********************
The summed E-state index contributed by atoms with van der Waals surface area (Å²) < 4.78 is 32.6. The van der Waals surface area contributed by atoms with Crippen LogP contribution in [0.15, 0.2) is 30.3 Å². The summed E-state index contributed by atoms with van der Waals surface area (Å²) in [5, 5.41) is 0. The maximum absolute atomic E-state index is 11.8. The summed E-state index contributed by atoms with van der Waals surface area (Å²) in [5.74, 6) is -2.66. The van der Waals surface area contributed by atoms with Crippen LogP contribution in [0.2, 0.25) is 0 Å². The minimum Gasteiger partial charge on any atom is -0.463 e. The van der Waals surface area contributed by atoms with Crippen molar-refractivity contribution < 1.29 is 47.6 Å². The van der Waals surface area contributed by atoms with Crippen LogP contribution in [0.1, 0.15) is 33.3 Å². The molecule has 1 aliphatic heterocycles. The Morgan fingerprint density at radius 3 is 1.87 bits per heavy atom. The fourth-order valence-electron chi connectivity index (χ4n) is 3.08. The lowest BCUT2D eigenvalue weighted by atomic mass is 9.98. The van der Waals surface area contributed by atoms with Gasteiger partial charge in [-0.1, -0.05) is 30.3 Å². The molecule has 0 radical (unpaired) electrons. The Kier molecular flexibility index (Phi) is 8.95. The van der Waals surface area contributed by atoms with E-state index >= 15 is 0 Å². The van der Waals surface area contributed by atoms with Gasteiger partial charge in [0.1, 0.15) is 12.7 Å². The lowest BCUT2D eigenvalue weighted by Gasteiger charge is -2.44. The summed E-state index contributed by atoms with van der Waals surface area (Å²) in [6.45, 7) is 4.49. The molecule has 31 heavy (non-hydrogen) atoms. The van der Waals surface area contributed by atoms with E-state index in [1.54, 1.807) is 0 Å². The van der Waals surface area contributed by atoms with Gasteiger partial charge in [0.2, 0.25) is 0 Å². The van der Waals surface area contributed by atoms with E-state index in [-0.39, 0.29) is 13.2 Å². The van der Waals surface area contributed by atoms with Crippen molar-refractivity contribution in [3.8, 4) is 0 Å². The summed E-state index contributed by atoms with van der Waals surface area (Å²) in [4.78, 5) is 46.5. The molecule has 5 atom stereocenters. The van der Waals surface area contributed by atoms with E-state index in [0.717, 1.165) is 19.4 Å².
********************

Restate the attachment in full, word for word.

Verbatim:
The summed E-state index contributed by atoms with van der Waals surface area (Å²) < 4.78 is 32.6. The van der Waals surface area contributed by atoms with Crippen LogP contribution in [0.15, 0.2) is 30.3 Å². The summed E-state index contributed by atoms with van der Waals surface area (Å²) in [5, 5.41) is 0. The maximum absolute atomic E-state index is 11.8. The summed E-state index contributed by atoms with van der Waals surface area (Å²) in [5.74, 6) is -2.66. The van der Waals surface area contributed by atoms with Crippen LogP contribution in [0.2, 0.25) is 0 Å². The minimum Gasteiger partial charge on any atom is -0.463 e. The van der Waals surface area contributed by atoms with Crippen molar-refractivity contribution < 1.29 is 47.6 Å². The van der Waals surface area contributed by atoms with Crippen LogP contribution in [0.1, 0.15) is 33.3 Å². The molecule has 1 aliphatic heterocycles. The Morgan fingerprint density at radius 3 is 1.87 bits per heavy atom. The fourth-order valence-electron chi connectivity index (χ4n) is 3.08. The lowest BCUT2D eigenvalue weighted by atomic mass is 9.98. The van der Waals surface area contributed by atoms with Gasteiger partial charge in [-0.1, -0.05) is 30.3 Å². The molecule has 0 radical (unpaired) electrons. The Kier molecular flexibility index (Phi) is 8.95. The van der Waals surface area contributed by atoms with E-state index >= 15 is 0 Å². The van der Waals surface area contributed by atoms with Gasteiger partial charge in [0.1, 0.15) is 12.7 Å². The lowest BCUT2D eigenvalue weighted by Gasteiger charge is -2.44. The summed E-state index contributed by atoms with van der Waals surface area (Å²) in [6.45, 7) is 4.49. The molecule has 31 heavy (non-hydrogen) atoms. The van der Waals surface area contributed by atoms with E-state index in [1.54, 1.807) is 0 Å². The van der Waals surface area contributed by atoms with Gasteiger partial charge in [0.2, 0.25) is 0 Å². The van der Waals surface area contributed by atoms with E-state index in [-0.39, 0.29) is 13.2 Å². The van der Waals surface area contributed by atoms with Crippen molar-refractivity contribution in [3.8, 4) is 0 Å². The summed E-state index contributed by atoms with van der Waals surface area (Å²) in [4.78, 5) is 46.5. The molecule has 5 atom stereocenters. The van der Waals surface area contributed by atoms with E-state index in [0.717, 1.165) is 19.4 Å².